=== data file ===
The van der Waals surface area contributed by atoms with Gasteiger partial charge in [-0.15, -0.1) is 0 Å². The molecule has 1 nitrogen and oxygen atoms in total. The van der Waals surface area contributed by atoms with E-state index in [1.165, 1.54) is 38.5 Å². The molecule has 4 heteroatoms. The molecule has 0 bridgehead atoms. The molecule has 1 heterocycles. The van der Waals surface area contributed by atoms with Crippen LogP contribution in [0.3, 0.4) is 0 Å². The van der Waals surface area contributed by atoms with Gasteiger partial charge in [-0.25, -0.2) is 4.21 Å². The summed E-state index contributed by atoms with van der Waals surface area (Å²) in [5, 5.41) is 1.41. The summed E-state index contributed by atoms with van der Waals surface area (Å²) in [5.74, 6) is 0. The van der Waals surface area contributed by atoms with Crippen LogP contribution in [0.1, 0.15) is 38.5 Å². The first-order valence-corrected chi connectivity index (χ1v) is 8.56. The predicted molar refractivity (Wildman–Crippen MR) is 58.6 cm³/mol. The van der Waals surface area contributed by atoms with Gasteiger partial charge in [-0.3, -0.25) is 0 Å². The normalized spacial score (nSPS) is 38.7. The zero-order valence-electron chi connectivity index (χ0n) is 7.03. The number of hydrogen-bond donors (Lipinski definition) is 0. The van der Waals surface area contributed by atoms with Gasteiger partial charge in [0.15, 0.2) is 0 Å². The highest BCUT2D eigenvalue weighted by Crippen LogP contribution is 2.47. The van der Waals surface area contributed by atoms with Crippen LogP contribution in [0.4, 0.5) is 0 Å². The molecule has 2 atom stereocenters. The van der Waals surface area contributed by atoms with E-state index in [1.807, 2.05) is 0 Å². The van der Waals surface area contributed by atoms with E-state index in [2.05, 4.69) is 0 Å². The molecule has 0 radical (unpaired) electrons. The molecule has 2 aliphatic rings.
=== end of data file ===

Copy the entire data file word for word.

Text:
The van der Waals surface area contributed by atoms with Gasteiger partial charge in [-0.15, -0.1) is 0 Å². The molecule has 1 nitrogen and oxygen atoms in total. The van der Waals surface area contributed by atoms with E-state index in [1.165, 1.54) is 38.5 Å². The molecule has 4 heteroatoms. The molecule has 0 bridgehead atoms. The molecule has 1 heterocycles. The van der Waals surface area contributed by atoms with Crippen LogP contribution in [0.3, 0.4) is 0 Å². The van der Waals surface area contributed by atoms with Gasteiger partial charge in [-0.25, -0.2) is 4.21 Å². The summed E-state index contributed by atoms with van der Waals surface area (Å²) in [5, 5.41) is 1.41. The summed E-state index contributed by atoms with van der Waals surface area (Å²) in [5.74, 6) is 0. The van der Waals surface area contributed by atoms with Crippen LogP contribution in [0.1, 0.15) is 38.5 Å². The first-order valence-corrected chi connectivity index (χ1v) is 8.56. The predicted molar refractivity (Wildman–Crippen MR) is 58.6 cm³/mol. The van der Waals surface area contributed by atoms with Gasteiger partial charge in [-0.3, -0.25) is 0 Å². The normalized spacial score (nSPS) is 38.7. The zero-order valence-electron chi connectivity index (χ0n) is 7.03. The number of hydrogen-bond donors (Lipinski definition) is 0. The van der Waals surface area contributed by atoms with Gasteiger partial charge in [0.15, 0.2) is 0 Å². The highest BCUT2D eigenvalue weighted by Crippen LogP contribution is 2.47. The van der Waals surface area contributed by atoms with Crippen LogP contribution in [0.4, 0.5) is 0 Å². The molecule has 2 atom stereocenters. The van der Waals surface area contributed by atoms with E-state index in [1.807, 2.05) is 0 Å². The van der Waals surface area contributed by atoms with E-state index in [2.05, 4.69) is 0 Å². The molecule has 0 radical (unpaired) electrons. The molecule has 2 aliphatic rings.